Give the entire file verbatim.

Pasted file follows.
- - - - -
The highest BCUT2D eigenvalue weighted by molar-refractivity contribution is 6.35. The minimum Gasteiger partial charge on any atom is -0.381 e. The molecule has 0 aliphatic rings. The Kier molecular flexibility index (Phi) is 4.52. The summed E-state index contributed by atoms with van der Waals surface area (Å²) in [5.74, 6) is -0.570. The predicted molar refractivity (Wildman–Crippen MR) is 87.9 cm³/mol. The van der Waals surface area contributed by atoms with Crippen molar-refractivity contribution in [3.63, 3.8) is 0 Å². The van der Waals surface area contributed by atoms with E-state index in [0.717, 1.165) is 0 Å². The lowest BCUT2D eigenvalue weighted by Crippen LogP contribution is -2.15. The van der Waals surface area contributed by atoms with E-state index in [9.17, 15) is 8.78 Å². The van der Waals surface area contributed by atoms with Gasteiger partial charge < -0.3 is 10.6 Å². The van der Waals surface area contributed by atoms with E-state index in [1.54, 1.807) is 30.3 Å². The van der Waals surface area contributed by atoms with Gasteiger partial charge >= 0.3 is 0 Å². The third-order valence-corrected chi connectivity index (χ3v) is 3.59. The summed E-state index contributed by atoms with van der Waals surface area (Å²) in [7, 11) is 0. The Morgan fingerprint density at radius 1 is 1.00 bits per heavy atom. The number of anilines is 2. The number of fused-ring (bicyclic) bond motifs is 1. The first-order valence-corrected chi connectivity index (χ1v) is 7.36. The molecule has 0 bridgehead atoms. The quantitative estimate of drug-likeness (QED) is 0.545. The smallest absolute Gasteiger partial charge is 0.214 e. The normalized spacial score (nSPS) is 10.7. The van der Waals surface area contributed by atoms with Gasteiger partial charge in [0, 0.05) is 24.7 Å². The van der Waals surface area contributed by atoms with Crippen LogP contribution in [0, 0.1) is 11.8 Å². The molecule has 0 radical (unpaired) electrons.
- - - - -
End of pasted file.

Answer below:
The highest BCUT2D eigenvalue weighted by molar-refractivity contribution is 6.35. The minimum Gasteiger partial charge on any atom is -0.381 e. The molecule has 0 aliphatic rings. The Kier molecular flexibility index (Phi) is 4.52. The summed E-state index contributed by atoms with van der Waals surface area (Å²) in [5.74, 6) is -0.570. The predicted molar refractivity (Wildman–Crippen MR) is 87.9 cm³/mol. The van der Waals surface area contributed by atoms with Crippen molar-refractivity contribution in [3.63, 3.8) is 0 Å². The van der Waals surface area contributed by atoms with E-state index in [0.717, 1.165) is 0 Å². The lowest BCUT2D eigenvalue weighted by Crippen LogP contribution is -2.15. The van der Waals surface area contributed by atoms with E-state index in [9.17, 15) is 8.78 Å². The van der Waals surface area contributed by atoms with Gasteiger partial charge < -0.3 is 10.6 Å². The van der Waals surface area contributed by atoms with E-state index in [1.54, 1.807) is 30.3 Å². The van der Waals surface area contributed by atoms with Gasteiger partial charge >= 0.3 is 0 Å². The third-order valence-corrected chi connectivity index (χ3v) is 3.59. The summed E-state index contributed by atoms with van der Waals surface area (Å²) in [7, 11) is 0. The Morgan fingerprint density at radius 1 is 1.00 bits per heavy atom. The number of anilines is 2. The number of fused-ring (bicyclic) bond motifs is 1. The first-order valence-corrected chi connectivity index (χ1v) is 7.36. The molecule has 0 bridgehead atoms. The quantitative estimate of drug-likeness (QED) is 0.545. The smallest absolute Gasteiger partial charge is 0.214 e. The normalized spacial score (nSPS) is 10.7. The van der Waals surface area contributed by atoms with Gasteiger partial charge in [0, 0.05) is 24.7 Å². The van der Waals surface area contributed by atoms with Crippen LogP contribution in [0, 0.1) is 11.8 Å². The molecule has 0 radical (unpaired) electrons.